Attorney fails to act on decision

Marko takes issue with mayor’s remarks


Staff Writer

ROOSEVELT – For more than a year now, the yeshiva located in the synagogue on Homestead Lane has been a hot-button issue. The Borough Council discussed the controversial topic at its Nov. 6 meeting.

The yeshiva signed a four-year lease last year with Congregation Anshei Roosevelt for use of the synagogue property. Yeshiva classes began for a group of first-year students in September 2005. This September, the yeshiva added another class of students, bringing the total to 34.

In October 2005, former Zoning Officer Bob Francis reported that he did not find the yeshiva in violation of any borough ordinances. When he inspected the school, it had 12 students, he said, and there was no residential use of the synagogue or the parsonage house on the property.

In September, the borough’s Planning Board overturned Francis’ decision that the local yeshiva was not violating borough ordinances.

At the Nov. 6 council meeting, council members complained that Borough Attorney Ira Karasick has not acted on the Planning Board’s decision.

Borough Administrator William Schmeling said he had spoken with Karasick, who said he had to put paperwork together before taking action on the Planning Board’s decision.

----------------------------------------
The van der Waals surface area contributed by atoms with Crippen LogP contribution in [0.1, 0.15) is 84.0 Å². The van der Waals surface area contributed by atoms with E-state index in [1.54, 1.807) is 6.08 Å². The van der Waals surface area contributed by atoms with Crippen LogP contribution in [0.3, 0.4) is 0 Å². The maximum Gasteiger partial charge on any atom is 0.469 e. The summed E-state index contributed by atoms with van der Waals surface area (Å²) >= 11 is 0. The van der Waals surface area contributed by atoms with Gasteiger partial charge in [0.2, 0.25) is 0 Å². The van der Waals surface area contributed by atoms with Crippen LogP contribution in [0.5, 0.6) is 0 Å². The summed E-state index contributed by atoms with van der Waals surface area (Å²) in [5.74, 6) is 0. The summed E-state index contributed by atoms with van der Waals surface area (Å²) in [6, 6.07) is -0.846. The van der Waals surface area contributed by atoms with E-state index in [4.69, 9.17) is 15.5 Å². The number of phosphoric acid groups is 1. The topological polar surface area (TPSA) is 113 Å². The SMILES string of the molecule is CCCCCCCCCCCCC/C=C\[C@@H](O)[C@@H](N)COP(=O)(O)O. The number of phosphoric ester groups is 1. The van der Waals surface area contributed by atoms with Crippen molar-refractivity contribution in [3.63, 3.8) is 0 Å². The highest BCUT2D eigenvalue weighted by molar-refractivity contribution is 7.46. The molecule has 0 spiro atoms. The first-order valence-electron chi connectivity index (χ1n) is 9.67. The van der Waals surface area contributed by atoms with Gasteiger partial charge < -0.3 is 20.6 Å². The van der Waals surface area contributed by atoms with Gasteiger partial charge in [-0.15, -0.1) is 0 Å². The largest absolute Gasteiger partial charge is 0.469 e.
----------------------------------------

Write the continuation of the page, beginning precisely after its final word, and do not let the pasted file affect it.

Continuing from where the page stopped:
Schmeling also said Karasick has claimed that he did not receive an official resolution from the Planning Board. Councilwoman Peggy Malkin responded that Karasick had been directed to act on the matter many weeks ago.

Later on in the meeting, former Mayor Neil Marko, a yeshiva supporter whom borough residents recalled in a special February election, took issue with what the current mayor wrote in the borough’s newsletter regarding the yeshiva issue.

In the Borough Bulletin, Mayor Beth Battel wrote that the Borough Council held a special meeting on Sept. 26 to authorize the spending of $10,000 on special legal counsel in the constitutional law field to “better position ourselves to protect and defend our town and all of our citizens’ constitutional rights.”

In the article, Battel continued, “The Constitution grants everyone equal protection under the law, regardless of religion. Through this vote, the council stated emphatically that no citizen should be deprived of their constitutional rights by any citizen or group claiming superiority, and that no local government – no matter how small – should sacrifice their citizens’ rights to any person or group of persons claiming superior rights.”

Marko asked Battel what she meant by a group claiming superiority. Battel said she was referring to any group that thought its rights were above the law.

“We have laws,” she said, “and if a group came in that thought they were immune – that is what I’m referring to.”

Marko said Battel should state what particular group the borough is trying to defend itself from.

When Marko asked Battel which constitutional rights have been challenged, Councilman Jeff Ellentuck said that the council would discuss the issue in closed session.